The creatures themselves were rather interesting.  I thought Industrial Light and Magic did a decent job, though I felt like the creatures did look a tad bit too much like the Lickers from Resident Evil.  The coolest thing about these creatures is the way they hunt…the way their head just sort of opens to reveal a massive audio sensory appendage and massive fangs was both creepy and cool at the same time.  And to think – the creatures and their hunt/kill moments are really the only special effects in the whole film. 

               The ending wasn’t exactly a surprise for me, but it was incredibly dramatic and proves what one might be willing to sacrifice to save someone they love.  The very end is somewhat open, leaving us to decide what might happen next.  I found that to be awesome, giving the viewers enough keys to figure out their own ending to the film.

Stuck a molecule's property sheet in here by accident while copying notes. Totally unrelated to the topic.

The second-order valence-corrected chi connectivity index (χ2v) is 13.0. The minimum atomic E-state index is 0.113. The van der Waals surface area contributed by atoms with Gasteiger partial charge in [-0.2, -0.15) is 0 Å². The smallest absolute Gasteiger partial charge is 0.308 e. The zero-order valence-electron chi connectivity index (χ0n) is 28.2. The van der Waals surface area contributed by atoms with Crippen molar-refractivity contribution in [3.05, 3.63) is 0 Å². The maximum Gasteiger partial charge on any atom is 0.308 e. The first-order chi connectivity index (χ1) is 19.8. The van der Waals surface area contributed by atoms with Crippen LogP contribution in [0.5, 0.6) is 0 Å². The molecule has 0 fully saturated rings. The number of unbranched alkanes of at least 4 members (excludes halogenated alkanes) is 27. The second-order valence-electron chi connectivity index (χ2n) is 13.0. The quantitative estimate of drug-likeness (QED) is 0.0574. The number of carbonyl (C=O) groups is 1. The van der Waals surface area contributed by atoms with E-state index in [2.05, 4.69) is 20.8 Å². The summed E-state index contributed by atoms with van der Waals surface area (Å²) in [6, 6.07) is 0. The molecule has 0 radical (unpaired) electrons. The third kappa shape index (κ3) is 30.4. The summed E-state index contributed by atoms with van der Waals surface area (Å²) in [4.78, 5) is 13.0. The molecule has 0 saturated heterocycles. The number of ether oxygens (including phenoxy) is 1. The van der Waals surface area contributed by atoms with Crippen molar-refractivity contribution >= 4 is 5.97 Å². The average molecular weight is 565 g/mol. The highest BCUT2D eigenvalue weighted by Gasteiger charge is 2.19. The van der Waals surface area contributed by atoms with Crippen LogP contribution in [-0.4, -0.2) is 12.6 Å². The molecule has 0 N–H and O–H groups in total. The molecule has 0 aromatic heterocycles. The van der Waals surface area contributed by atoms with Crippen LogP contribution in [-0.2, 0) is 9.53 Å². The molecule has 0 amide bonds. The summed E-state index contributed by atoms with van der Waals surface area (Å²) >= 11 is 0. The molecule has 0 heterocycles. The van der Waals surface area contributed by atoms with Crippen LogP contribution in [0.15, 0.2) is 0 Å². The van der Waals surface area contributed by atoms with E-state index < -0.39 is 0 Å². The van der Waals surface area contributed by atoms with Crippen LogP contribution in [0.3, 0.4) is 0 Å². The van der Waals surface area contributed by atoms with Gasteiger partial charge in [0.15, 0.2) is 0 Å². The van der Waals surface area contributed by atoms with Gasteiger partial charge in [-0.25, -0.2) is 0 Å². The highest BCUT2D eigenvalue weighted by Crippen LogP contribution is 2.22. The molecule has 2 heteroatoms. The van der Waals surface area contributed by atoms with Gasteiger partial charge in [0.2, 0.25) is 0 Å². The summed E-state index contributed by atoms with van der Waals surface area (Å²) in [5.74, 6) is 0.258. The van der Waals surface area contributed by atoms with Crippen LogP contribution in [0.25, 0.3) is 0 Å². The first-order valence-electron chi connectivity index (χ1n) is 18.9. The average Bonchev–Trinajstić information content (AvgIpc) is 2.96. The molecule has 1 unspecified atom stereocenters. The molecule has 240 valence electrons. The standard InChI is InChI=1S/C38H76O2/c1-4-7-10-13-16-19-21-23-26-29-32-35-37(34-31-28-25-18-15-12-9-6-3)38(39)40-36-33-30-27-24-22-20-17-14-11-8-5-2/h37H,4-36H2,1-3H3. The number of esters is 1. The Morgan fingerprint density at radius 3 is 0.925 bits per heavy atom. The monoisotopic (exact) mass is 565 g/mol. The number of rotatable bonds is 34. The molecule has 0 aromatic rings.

I wasn’t sure whether I would like this film when I first set out to watch it, but since I’ve seen it, I’ve been telling everyone I know about A Quiet Place.  This movie is terrific and I wish I had gone to see it on the big screen if only to see those creatures in their full gross-out state!

Watch A Quiet Place at Amazon!

Published by Melissa Minners